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back surgery and police work....

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  • back surgery and police work....

    Hey! I was wondering if there was anybody out there who's had back surgery or any medical history of a back injury and your resulting hire-ability as an LEO. Has anybody ever been DQ'd because of that? I had a laminectomy (to relieve sciatica) a few years ago, and it has never gotten in the way of my being able to perform any duty as a police officer. In fact, I'm in better physical shape now, than I was 10 years ago! (and my back actually feels great when I'm wearing a duty belt, believe it or not!)

    So, I'm in the running for a position with another department, and I was honest and open about the surgery. I asked the person reviewing my background info if that would disqualify me and he said no, but one never knows. Anybody else have similar situations and how did that work out for you?
    What we do does not define who we are. What defines us is how well we rise after falling.

    The original "point and click" interface was a Smith and Wesson

  • #2
    If someone had a problem with your back surgery, they certainly would never tell you...can you imagine the lawsuits if that were true?

    This is one thing you shouldn't stress over. You're in great shape, your Dr. will confirm that, and you are fit to do the job already. I don't see why another agency would not hire you (for that specific reason).

    I don't know about you but I have personally stressed over every single little detail of my present/past life for a career in LE...isn't that amazing how we do that to ourselves when really - they are just that - little (and sometimes irrelevant) things?

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    • #3
      Oh, I hear ya on being stressed about every little thing! I resemble that remark! (you can imagine how I felt after taking the psych test!) Sometimes, all it takes is for someone to confirm that it's ok to relax a little, and I'm fine. (thank you!) But it still concerns me. (can't help it!)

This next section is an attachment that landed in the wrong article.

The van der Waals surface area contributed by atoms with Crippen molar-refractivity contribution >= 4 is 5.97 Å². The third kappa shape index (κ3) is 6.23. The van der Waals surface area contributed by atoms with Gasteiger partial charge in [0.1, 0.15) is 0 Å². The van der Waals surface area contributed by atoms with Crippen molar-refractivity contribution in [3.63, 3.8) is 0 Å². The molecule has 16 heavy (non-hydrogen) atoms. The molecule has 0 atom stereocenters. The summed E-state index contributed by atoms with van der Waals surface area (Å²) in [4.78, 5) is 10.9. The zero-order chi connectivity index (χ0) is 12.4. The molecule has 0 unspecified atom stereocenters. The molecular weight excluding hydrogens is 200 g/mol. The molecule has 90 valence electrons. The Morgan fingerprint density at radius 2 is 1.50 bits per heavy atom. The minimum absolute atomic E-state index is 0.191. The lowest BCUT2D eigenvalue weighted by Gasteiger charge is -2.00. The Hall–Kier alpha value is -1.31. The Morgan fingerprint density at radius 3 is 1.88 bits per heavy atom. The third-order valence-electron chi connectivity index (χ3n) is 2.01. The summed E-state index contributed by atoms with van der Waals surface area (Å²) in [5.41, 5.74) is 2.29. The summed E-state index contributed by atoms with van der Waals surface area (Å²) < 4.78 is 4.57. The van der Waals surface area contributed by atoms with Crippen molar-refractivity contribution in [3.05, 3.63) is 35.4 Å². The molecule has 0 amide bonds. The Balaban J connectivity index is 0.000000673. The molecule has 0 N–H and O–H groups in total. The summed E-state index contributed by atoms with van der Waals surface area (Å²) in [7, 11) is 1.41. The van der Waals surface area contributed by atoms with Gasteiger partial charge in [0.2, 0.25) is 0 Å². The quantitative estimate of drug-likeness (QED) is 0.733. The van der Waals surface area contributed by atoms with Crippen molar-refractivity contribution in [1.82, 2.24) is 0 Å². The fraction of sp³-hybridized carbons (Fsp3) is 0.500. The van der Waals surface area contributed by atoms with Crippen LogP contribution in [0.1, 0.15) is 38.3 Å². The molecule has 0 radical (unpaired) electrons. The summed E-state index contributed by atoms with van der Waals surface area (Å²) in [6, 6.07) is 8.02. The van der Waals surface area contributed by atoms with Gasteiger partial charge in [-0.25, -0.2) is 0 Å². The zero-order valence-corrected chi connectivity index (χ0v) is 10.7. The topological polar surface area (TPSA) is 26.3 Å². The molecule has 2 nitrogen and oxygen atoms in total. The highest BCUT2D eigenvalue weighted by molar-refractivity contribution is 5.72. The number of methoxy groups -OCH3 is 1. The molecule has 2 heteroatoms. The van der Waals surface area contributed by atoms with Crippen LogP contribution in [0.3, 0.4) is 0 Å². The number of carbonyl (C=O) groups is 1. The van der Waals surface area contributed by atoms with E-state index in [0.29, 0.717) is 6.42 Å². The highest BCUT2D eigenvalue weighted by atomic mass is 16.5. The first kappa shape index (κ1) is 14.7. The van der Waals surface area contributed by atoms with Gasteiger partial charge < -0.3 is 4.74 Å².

What we do does not define who we are. What defines us is how well we rise after falling.

      The original "point and click" interface was a Smith and Wesson

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      • #4
        I would believe that or any other thing would be covered under the americans with disablities act. However, they can't say anything to you about it if you pass the Medical exam. If the doctor gives you the A OK pat on the back and you can physically pass the power test then you should have nothing to worry about.

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        • #5
          Check out http://www.post.ca.gov/selection/pdf/Musculo.pdf

          While the standards are for California, the principles are fairly universal for law enforcement.
          Going too far is half the pleasure of not getting anywhere

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          • #6
            Originally posted by L-1 View Post
            Check out http://www.post.ca.gov/selection/pdf/Musculo.pdf

            While the standards are for California, the principles are fairly universal for law enforcement.
            Wow, that's quite a lengthy document, but very informative. Thanks for that info. I guess we'll just have to wait and see. The fact that I got a 97% on the physical agility test should be proof enough that I'm capable of doing the job, but I know they'll probably put me through a battery of other tests during the medical exam. I say, BRING IT ON!!!
            What we do does not define who we are. What defines us is how well we rise after falling.

            The original "point and click" interface was a Smith and Wesson

            Comment


            • #7
              Originally posted by copchick11 View Post
              Wow, that's quite a lengthy document, but very informative. Thanks for that info. I guess we'll just have to wait and see. The fact that I got a 97% on the physical agility test should be proof enough that I'm capable of doing the job, but I know they'll probably put me through a battery of other tests during the medical exam. I say, BRING IT ON!!!
              The thing to remember is that under ADA rules, the only peope who are authorized to discuss your medical issues with you are those persons who are medically qualified to pass judement over your physical fitness to perform the duties of the job.

              With this in mind, unless it is the department physician, most people will not discuss specific medical condition with you. If they do, they are just taking a wild guess and are not authorized to speak on behalf of the department.
              Going too far is half the pleasure of not getting anywhere

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              • #8
                Thanks, L-1, I'll definitely keep those points in mind. I understand with the ADA laws, there's nothing they can say or do until the doc says yea or nay. I'll just have to wait and see what the doc says. I'm crossing my fingers that it's good. Thank you!
                What we do does not define who we are. What defines us is how well we rise after falling.

                The original "point and click" interface was a Smith and Wesson

                Comment

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